Zuǒ Zōngtáng (左宗棠, Styled Jigao 季高) (November 10, 1812-September 5, 1885), spelled Tso Tsung-t'ang in Wade-Giles and known simply as General Tso or General Tsuo to Westerners, was a gifted Chinese military leader born in Wenjialong, north of Changsha in Hunan province, during the waning of the Qing Dynasty. He served with brilliant distinction during China's most important (and the world's largest) civil war, the 14-year-long Taiping Rebellion, in which at least 30 million people lost their lives. The Tso in General Tso is sometimes misspelled "Cho" in English, probably due to influence from Cantonese. The correct pronunciation of the name in Mandarin is [tsuɔ tsʊŋtʰɑŋ].
Zuo's career got an inauspicious start when as a young man he flunked the official court exams seven times (~1822-1825).
All but giving up on public life, Zuo returned to his home by the River Hsiang in Hunan and resigned himself to a quiet life farming silkworms, reading, and drinking tea. It was during the period that he first directed his attention to the study of Western sciences and political economy.
When the Taiping Rebellion broke out in 1850, Zuo, then 38 years old, was hired as an adviser to the governor of Hunan. In 1856, he was formally offered a position in the provincial government of Hunan.
In 1860, Zuo was given command of a force of 5,000 volunteers (later known as "Chu Army"), and in September of that year he drove the Taiping rebels out of Hunan and Guangxi provinces, into coastal Zhejiang.
Zuo captured the large city of Shaoxing, and from there pushed south into Fujian and Guangdong provinces, where the revolt had first begun. In 1863, Zuo was appointed Governor of Zhejiang and Undersecretary of War.
In August of 1864 Zuo, together with Zeng Guofan, dethroned the Taiping king, Hong Tianguifu, and brought an end to the rebellion. He was created an Earl for his part in suppressing the Rebellion.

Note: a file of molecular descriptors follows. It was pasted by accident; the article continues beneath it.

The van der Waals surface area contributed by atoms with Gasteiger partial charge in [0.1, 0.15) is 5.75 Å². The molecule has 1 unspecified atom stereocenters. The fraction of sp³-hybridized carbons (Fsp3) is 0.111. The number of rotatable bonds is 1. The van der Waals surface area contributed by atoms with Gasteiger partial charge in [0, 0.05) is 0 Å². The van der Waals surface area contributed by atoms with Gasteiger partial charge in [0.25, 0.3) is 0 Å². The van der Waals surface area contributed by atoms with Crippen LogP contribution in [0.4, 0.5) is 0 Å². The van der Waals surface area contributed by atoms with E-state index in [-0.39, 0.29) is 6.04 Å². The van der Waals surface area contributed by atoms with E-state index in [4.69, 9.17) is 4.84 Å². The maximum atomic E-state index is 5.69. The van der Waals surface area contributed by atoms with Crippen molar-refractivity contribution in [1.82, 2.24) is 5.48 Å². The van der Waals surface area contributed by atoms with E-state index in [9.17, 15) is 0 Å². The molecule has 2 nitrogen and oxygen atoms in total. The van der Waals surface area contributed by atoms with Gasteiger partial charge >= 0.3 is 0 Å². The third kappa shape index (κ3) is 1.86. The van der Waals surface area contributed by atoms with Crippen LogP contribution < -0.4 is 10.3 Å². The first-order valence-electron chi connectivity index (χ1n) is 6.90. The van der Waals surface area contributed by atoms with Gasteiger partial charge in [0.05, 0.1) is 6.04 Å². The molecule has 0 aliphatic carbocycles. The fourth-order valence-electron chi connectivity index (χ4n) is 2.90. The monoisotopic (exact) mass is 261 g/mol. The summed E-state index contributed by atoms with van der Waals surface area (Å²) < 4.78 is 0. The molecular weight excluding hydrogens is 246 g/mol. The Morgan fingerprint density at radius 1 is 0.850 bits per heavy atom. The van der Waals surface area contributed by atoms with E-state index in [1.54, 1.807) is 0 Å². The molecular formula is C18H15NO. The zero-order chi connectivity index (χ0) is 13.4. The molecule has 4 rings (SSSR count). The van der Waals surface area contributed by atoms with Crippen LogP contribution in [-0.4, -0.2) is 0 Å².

In 1865, Zuo was appointed Viceroy and Governor-General of Fujian and Zhejiang. As Commissioner of Naval Industries, Zuo oversaw the erection of China's first modern shipyard and naval academy in Fuzhou the following year.
In these capacities, he succeeded in putting down another uprising, the Nian Rebellion (捻軍起義) in 1868.
After this military success, he marched west with his 120,000 strong army, winning many victories against the rebellious Muslims of Northwestern China including today's Shaanxi, Ningxia, Gansu and Qinghai provinces and Chinese Turkestan in the 1870s.
For all his contributions to his nation and monarch, Zuo was appointed a Grand Secretary to the Grand Secretariat in 1874 and created a Marquess in 1878.
Now in his seventies, Zuo was appointed to the Grand Council, the cabinet of the Qing Empire at the time, in 1880. Uneasy with bureaucratic politics, Zuo asked to be relieved of his duties and was appointed Viceroy and Governor General of Jiangnan and Jiangxi instead in 1881. In 1884, upon the outbreak of the Sino-French War, Zuo received his fourth and last commission as commander-in-chief and Imperial Commissioner of an expedition force (this time Lord Admiral of the Navy as well, as the war with the French was fought in Fujian, a coastal province.) He died shortly before a truce was signed between the two nations, in Fuzhou (Foo-chow), 1885.
New World Encyclopedia writers and editors rewrote and completed the Wikipedia article in accordance with New World Encyclopedia standards. This article abides by terms of the Creative Commons CC-by-sa 3.0 License (CC-by-sa), which may be used and disseminated with proper attribution. Credit is due under the terms of this license that can reference both the New World Encyclopedia contributors and the selfless volunteer contributors of the Wikimedia Foundation. To cite this article click here for a list of acceptable citing formats.The history of earlier contributions by wikipedians is accessible to researchers here:
Note: Some restrictions may apply to use of individual images which are separately licensed.